For Los Angeles-based Cammie Staros, Greek antiquities are an anchor and a point of departure from which to deconstruct visual language and forge alternative systems of representation. Staros uses the pot to talk about the way we relate to Western art history, to the context of the modern museum and to the departure from restrictive historical narratives. Text by Gabriella Sonabend
Viewing articles tagged with 'Los Angeles'
Hammer Museum, 10899 Wilshire Blvd, Los Angeles, CA 90024, United States
It’s a testament to the strength of the show that it not only introduces us to Pittman’s incredible range, but gives us enough depth to familiarise us with his recurring motifs and hallmarks, allowing us to find a thread through the galleries. Review by Deborah Krieger
Maurice and Paul Marciano Art Foundation, 4357 Wilshire Blvd, Los Angeles, CA 90010, USA
Donna Huanca’s ‘Obsidian Ladder’ is purposefully discomfiting, and almost too visceral and sensual to be absorbed fully in one go. Once you enter the cavernous main gallery of the Marciano Art Foundation, Huanca’s multimedia installation of paintings, sculpture, performance, sound, and scent threaten to overwhelm your senses. The combination makes for an unnerving, unsettling experience that ostensibly explores femininity and gender, but whose impact only comes across as such when you know the whole context of the work and can appreciate the importance of its site. Review by Deborah Krieger
Regen Projects, 6750 Santa Monica Blvd, Los Angeles, CA 90038, USA
‘But I Woke Jus’ Tha Same’ is a solo exhibition featuring Christina Quarles’ new paintings and drawings in which she explores how bodies interact in social environments. At first glance, her command of a rich artistic language—gestural and controlled, textured and flat, biomorphic and angular—makes her work immediately intriguing. Review by Vivian Chun-Wei Lin
The Geffen Contemporary At MOCA, 152 N Central Ave, Los Angeles, CA 90012, USA
MOCA presents Adrián Villar Rojas: The Theater of Disappearance, a site-specific installation inside The Geffen Contemporary at MOCA’s warehouse space. Villar Rojas (b. 1980, Rosario, Argentina) has built a singular practice by creating environments and objects that seem to be in search of their place in time. Villar Rojas’s interventions beckon viewers to consider fragments that exist in a slippery space between the future, the past, and an alternate reality in the present. With his post-human artworks, Villar Rojas posits the question: What happens after the end of art?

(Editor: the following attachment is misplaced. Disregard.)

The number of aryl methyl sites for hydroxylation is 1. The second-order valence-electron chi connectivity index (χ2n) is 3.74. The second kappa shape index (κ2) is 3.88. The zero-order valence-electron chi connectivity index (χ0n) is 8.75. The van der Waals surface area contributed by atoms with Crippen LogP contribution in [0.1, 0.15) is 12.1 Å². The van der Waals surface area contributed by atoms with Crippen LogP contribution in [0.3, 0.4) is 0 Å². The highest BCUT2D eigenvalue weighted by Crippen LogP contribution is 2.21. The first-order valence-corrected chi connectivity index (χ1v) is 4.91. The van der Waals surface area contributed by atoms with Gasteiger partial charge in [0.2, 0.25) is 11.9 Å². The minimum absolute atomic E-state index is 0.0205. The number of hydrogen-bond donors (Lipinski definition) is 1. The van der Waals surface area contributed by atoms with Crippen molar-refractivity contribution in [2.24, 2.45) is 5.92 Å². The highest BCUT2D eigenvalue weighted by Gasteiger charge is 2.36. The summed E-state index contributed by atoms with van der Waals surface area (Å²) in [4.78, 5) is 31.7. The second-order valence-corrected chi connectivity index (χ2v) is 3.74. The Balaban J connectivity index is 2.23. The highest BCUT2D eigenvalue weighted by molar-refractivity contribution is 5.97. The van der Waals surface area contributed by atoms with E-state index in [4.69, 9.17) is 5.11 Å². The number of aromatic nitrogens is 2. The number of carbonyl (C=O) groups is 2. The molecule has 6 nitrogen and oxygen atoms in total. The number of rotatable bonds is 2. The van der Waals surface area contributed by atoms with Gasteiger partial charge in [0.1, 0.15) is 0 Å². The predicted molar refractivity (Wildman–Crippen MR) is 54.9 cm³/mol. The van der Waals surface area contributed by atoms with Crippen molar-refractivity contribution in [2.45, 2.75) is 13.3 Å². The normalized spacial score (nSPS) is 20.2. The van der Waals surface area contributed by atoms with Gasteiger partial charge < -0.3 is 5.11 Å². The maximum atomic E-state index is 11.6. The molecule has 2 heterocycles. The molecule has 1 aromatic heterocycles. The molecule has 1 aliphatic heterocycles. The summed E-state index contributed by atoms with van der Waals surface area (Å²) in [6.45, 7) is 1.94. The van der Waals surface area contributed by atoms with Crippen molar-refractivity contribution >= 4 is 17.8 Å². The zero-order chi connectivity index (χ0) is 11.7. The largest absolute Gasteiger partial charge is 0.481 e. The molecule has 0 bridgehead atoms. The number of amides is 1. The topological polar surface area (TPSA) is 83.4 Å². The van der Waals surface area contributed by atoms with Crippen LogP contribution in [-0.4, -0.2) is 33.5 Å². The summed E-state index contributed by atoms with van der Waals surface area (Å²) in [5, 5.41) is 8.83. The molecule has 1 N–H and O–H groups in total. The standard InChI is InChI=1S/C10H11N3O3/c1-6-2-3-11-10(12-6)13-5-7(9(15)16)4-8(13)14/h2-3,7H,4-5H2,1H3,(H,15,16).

Commonwealth & Council, 3006 W 7th St #220 Los Angeles CA 90005
In her solo exhibition at Commonwealth & Council, Danielle Dean draws from Gold Coast trade history, YouTube self-branding, and Nike product reviews to examine media's role in upholding oppressive ideologies, revealing the pervasive thread of violence in history. From the press release.
Hannah Hoffman Gallery, 1010 N Highland Avenue, Los Angeles 90038
The exhibition, ‘A Change of Heart’, curated by Chris Sharp at Hannah Hoffman Gallery, examines and celebrates flowers and our natural fascination with them, focusing on artwork created from the 1960s onward. Review by Hyunjee Nicole Kim
Hammer Museum, 10899 Wilshire Blvd., Los Angeles, CA 90024
'UH-OH: Frances Stark 1991-2015' is the most comprehensive midcareer survey of the work of the Los Angeles–based artist and writer to date, featuring 125 drawings, collages, paintings, and video installations.
The Geffen Contemporary at MOCA, 152 North Central Avenue Los Angeles, CA 90012
Through Pope.L’s intervention, the trinket is situated as what is shared among us—clumsy or privileged, embodied or discarded; trinkets bind us together. Review by Rusty Van Riper
Susanne Vielmetter Los Angeles Projects, 6006 Washington Boulevard, Culver City, California 90232
Susanne Vielmetter Projects presents a series of new work by New York based Chloe Piene - an artist known for her evocative figurative drawings and powerful video work.
Los Angeles County Museum of Art, 5905 Wilshire Boulevard, Los Angeles, CA, 90036
In search of what the artist has termed a “non-knowledge zone,” Huyghe approaches an existing system—such as an institution, a situation, or an area of knowledge—and creates a speculative proposition: a “what could be.”